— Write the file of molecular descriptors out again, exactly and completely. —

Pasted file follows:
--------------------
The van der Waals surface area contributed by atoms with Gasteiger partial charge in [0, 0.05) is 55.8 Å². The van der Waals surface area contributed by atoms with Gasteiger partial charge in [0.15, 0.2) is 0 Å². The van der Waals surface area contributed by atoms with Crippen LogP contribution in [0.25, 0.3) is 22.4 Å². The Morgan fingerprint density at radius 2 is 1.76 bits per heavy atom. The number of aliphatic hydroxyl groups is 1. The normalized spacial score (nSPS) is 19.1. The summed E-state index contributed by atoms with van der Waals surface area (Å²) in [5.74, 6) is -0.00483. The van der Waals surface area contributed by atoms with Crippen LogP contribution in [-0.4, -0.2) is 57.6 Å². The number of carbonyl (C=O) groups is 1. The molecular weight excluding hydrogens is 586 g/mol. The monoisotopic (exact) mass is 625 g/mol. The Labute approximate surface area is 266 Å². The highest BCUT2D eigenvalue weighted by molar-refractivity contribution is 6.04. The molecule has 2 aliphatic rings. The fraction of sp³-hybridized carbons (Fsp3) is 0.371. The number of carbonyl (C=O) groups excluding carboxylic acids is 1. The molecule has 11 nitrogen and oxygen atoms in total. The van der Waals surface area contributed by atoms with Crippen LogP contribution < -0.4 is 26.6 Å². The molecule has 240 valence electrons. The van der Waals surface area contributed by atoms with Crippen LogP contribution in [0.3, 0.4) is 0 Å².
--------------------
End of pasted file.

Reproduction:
The van der Waals surface area contributed by atoms with Gasteiger partial charge in [0, 0.05) is 55.8 Å². The van der Waals surface area contributed by atoms with Gasteiger partial charge in [0.15, 0.2) is 0 Å². The van der Waals surface area contributed by atoms with Crippen LogP contribution in [0.25, 0.3) is 22.4 Å². The Morgan fingerprint density at radius 2 is 1.76 bits per heavy atom. The number of aliphatic hydroxyl groups is 1. The normalized spacial score (nSPS) is 19.1. The summed E-state index contributed by atoms with van der Waals surface area (Å²) in [5.74, 6) is -0.00483. The van der Waals surface area contributed by atoms with Crippen LogP contribution in [-0.4, -0.2) is 57.6 Å². The number of carbonyl (C=O) groups is 1. The molecular weight excluding hydrogens is 586 g/mol. The monoisotopic (exact) mass is 625 g/mol. The Labute approximate surface area is 266 Å². The highest BCUT2D eigenvalue weighted by molar-refractivity contribution is 6.04. The molecule has 2 aliphatic rings. The fraction of sp³-hybridized carbons (Fsp3) is 0.371. The number of carbonyl (C=O) groups excluding carboxylic acids is 1. The molecule has 11 nitrogen and oxygen atoms in total. The van der Waals surface area contributed by atoms with Crippen LogP contribution < -0.4 is 26.6 Å². The molecule has 240 valence electrons. The van der Waals surface area contributed by atoms with Crippen LogP contribution in [0.3, 0.4) is 0 Å².